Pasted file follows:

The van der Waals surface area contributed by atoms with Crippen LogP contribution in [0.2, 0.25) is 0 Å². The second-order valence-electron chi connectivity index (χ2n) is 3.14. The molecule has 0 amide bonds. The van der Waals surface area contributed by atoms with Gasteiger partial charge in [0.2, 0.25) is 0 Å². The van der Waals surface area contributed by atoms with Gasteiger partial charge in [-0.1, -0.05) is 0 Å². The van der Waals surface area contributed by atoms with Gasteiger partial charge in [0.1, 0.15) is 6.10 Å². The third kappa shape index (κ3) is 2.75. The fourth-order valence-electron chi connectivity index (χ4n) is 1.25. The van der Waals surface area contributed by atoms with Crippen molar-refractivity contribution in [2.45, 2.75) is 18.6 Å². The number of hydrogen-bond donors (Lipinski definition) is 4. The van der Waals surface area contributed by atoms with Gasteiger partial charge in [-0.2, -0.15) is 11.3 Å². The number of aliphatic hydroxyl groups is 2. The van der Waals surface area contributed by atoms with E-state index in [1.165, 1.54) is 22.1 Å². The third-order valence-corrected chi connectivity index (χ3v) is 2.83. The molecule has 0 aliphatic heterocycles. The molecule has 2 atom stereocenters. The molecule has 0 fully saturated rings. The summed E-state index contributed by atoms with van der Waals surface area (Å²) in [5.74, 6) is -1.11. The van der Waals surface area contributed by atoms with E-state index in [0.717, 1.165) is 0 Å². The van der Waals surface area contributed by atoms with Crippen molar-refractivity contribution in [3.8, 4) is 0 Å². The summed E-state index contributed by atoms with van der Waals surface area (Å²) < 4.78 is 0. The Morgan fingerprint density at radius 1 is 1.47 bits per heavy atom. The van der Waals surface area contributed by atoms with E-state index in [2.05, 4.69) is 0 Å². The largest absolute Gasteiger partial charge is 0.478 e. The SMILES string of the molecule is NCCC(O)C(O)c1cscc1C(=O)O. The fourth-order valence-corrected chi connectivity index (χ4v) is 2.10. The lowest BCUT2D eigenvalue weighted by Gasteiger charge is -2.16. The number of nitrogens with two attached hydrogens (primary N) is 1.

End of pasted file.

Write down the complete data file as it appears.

The van der Waals surface area contributed by atoms with Crippen LogP contribution in [0.2, 0.25) is 0 Å². The second-order valence-electron chi connectivity index (χ2n) is 3.14. The molecule has 0 amide bonds. The van der Waals surface area contributed by atoms with Gasteiger partial charge in [0.2, 0.25) is 0 Å². The van der Waals surface area contributed by atoms with Gasteiger partial charge in [-0.1, -0.05) is 0 Å². The van der Waals surface area contributed by atoms with Gasteiger partial charge in [0.1, 0.15) is 6.10 Å². The third kappa shape index (κ3) is 2.75. The fourth-order valence-electron chi connectivity index (χ4n) is 1.25. The van der Waals surface area contributed by atoms with Crippen molar-refractivity contribution in [2.45, 2.75) is 18.6 Å². The number of hydrogen-bond donors (Lipinski definition) is 4. The van der Waals surface area contributed by atoms with Gasteiger partial charge in [-0.2, -0.15) is 11.3 Å². The number of aliphatic hydroxyl groups is 2. The van der Waals surface area contributed by atoms with E-state index in [1.165, 1.54) is 22.1 Å². The third-order valence-corrected chi connectivity index (χ3v) is 2.83. The molecule has 0 aliphatic heterocycles. The molecule has 2 atom stereocenters. The molecule has 0 fully saturated rings. The summed E-state index contributed by atoms with van der Waals surface area (Å²) in [5.74, 6) is -1.11. The van der Waals surface area contributed by atoms with E-state index in [0.717, 1.165) is 0 Å². The van der Waals surface area contributed by atoms with Crippen molar-refractivity contribution in [3.8, 4) is 0 Å². The summed E-state index contributed by atoms with van der Waals surface area (Å²) < 4.78 is 0. The Morgan fingerprint density at radius 1 is 1.47 bits per heavy atom. The van der Waals surface area contributed by atoms with E-state index in [2.05, 4.69) is 0 Å². The largest absolute Gasteiger partial charge is 0.478 e. The SMILES string of the molecule is NCCC(O)C(O)c1cscc1C(=O)O. The fourth-order valence-corrected chi connectivity index (χ4v) is 2.10. The lowest BCUT2D eigenvalue weighted by Gasteiger charge is -2.16. The number of nitrogens with two attached hydrogens (primary N) is 1.